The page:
Subscribe to
Opera Today

Receive articles and news via RSS feeds or email subscription.


facebook-icon.png


twitter_logo[1].gif



9780393088953.png

9780521746472.png

0810888688.gif

0810882728.gif

Recently in Performances

Schoenberg's Gurrelieder at the Proms - Sir Simon Rattle

Prom 46: Schoenberg's Gurrelieder with Simon Rattle and the London Symphony Orchestra, Simon O'Neill, Eva-Maria Westbroek, Karen Cargill, Peter Hoare, Christopher Purves and Thomas Quasthoff. And three wonderful choirs - the CBSO Chorus, the London Symphony Chorus and Orfeó Català from Barcelona, with Chorus Master Simon Halsey, Rattle's close associate for 35 years.

Dunedin Consort perform Bach's St John Passion at the Proms

John Butt and the Dunedin Consort's 2012 recording of Bach's St John Passion was ground-breaking for it putting the passion into the context of a reconstruction of the original Lutheran Vespers service.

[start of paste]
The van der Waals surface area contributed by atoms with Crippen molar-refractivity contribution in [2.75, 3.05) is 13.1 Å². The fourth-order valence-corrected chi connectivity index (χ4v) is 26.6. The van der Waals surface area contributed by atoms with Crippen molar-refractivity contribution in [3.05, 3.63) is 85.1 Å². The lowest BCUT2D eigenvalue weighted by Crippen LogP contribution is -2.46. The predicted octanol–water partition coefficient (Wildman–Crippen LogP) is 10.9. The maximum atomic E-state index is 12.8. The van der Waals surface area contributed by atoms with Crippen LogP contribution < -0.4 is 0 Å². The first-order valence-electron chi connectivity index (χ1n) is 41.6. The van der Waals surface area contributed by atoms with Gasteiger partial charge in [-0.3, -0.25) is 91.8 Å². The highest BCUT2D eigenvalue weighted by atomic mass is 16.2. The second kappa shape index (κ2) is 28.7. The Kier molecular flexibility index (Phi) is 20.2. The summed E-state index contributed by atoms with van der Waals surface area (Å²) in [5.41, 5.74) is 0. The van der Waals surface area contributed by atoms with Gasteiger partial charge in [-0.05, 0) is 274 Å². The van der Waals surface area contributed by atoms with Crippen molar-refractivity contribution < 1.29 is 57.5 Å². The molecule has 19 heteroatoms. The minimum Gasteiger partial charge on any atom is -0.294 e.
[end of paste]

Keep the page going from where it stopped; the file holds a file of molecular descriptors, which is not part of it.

Collision: Spectra Ensemble at the Arcola Theatre

‘Asteroid flyby in October: A drill for the end of the world?’ So shouted a headline in USA Today earlier this month, as journalist Doyle Rice asked, ‘Are we ready for an asteroid impact?’ in his report that in October NASA will conduct a drill to see how well its planetary defence system would work if an actual asteroid were heading straight for Earth.

Joshua Bell offers Hispanic headiness at the Proms

At the start of the 20th century, French composers seemed to be conducting a cultural love affair with Spain, an affair initiated by the Universal Exposition of 1889 where the twenty-five-year old Debussy and the fourteen-year-old Ravel had the opportunity to hear new sounds from East Asia, such as the Javanese gamelan, alongside gypsy flamenco from Granada.

Hibiki: a European premiere by Mark-Anthony Turnage at the Proms

Hibiki: sound, noise, echo, reverberation, harmony. Commissioned by the Suntory Hall in Tokyo to celebrate the Hall’s 30th anniversary in 2016, Mark-Anthony Turnage’s 50-minute Hibiki, for two female soloists, children’s chorus and large orchestra, purports to reflect on the ‘human reverberations’ of the Tohoku earthquake in 2011 and the devastation caused by the subsequent tsunami and radioactive disaster.